If pie is the food trend of the year, as National Public Radio recently reported, then the folks at the Olympia Bakers Guild are ahead of their time.
The guild, hosting its third annual Pie Baking Contest on Saturday, already has broadened beyond pie: It began life as the Olympia Pie Bakers Guild.
“We decided that we need to open our cookbooks a little wider here and try different things,” said guild member Kathy Kinard, one of the organizers of the contest. “We have in our guild award-winning cake bakers and cookie bakers.”
The group is considering other fundraisers based on those goodies – but that is not to say that the group has abandoned not-so-humble pie, which it uses to raise money and food donations for the Thurston County Food Bank and the Senior Nutrition Program.
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Between donation fees and sales (at $3 or three cans of food per slice), each pie raises about $50, Kinard said. “That $50 can feed a family of four for two weeks.
“Is entering a pie in a baking contest on your bucket list?” she said. “I hope so.”
The contest is aimed at amateur and novice bakers, with professionals serving as the judges. There are categories for bakers 12 and younger, teens and adults.
While they’re amateurs, too, the guild bakers are often called upon for advice – and when they’re not planning the contest, they do spend their meetings talking about baking methods. “We’re not experts,” Kinard said. “We’re people who really enjoy baking and think about it.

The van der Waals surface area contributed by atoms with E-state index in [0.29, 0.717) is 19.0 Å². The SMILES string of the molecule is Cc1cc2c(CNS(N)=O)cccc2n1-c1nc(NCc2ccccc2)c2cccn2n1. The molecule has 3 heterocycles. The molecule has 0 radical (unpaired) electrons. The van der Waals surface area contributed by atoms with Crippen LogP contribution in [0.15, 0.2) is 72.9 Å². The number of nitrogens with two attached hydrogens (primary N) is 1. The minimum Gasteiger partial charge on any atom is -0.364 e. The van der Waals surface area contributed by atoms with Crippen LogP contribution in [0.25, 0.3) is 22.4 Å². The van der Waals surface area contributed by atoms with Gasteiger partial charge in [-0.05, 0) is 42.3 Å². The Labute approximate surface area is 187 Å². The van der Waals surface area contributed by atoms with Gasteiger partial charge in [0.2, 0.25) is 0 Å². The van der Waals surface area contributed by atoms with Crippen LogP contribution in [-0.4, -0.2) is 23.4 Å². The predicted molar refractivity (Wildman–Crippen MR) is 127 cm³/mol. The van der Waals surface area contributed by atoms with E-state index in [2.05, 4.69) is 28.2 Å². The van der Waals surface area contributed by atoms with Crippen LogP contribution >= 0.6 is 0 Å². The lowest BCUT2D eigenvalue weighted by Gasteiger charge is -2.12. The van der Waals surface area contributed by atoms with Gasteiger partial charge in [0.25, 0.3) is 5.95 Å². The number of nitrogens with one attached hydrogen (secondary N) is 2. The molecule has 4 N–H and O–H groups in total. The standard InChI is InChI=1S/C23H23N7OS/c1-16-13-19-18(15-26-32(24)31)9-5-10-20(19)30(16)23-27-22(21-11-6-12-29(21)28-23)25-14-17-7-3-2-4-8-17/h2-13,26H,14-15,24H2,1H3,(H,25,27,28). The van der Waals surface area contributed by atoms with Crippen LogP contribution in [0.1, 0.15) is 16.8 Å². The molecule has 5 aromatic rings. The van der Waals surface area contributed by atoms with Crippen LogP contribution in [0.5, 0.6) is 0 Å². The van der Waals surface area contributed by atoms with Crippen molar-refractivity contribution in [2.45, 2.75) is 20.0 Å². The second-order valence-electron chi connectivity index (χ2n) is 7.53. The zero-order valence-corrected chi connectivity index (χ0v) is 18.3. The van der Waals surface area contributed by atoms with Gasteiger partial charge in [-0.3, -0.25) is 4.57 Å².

“How could you get more nerdy than us?” she asked. “We talk about flour and baking soda and the temperature of the kitchen and the temperature of the butter and how do you make meringue not weep.”
Contestants won’t have to worry about meringue, though. Only fruit pies are accepted, with no dairy or eggs allowed in the fillings.
But any fruit – and any spices – are fair game. And variety is important to the competition.
“The pies that won were all different kinds,” Kinard said of past contests. “It wasn’t like it was always the apple or always the berry or always the peach or always the cranberry crumble.
“Every single pie is different.”
She does favor seasonings that set the pie apart, she said. “I prefer things that are off center. I would rather taste some ginger or cardamom in a pie and be surprised. But some judges like the traditional.”
“I like a filling with taste – and with something I can recognize,” said Mary Ellen Psaltis, a nutritionist and food blogger for The Olympian who will serve as one of the judges. “Nix to mushy apples, but yes to spicy apples with texture.
“And adding an interesting ingredient is food for thought – like putting Cheddar cheese in an apple-pie crust or hiding a layer of chocolate underneath the filling.”
But it’s the crust that many bakers see as the hard part, it seems. And only homemade crusts are permitted in the contest.
“A pie needs to have a flaky crust – not too thick,” Psaltis said.
But Kinard is trying to get potential bakers to relax about the crust.
“There’s all this anxiety over the crust,” Kinard said. “People need to relax. Even if it starts to fall apart, you just press it into the pan. No one is going to know.
“It’s a very organic process,” she added. “I’m more of a Buddha nature baker. It’s all good.”
Pie doesn’t worry Psaltis, either – mostly because she doesn’t bake it.
“My husband might have married me because my mom makes the best pies,” she said. “He makes a good pie, I will say. I let him bake pies for the family. I do all the other baking.”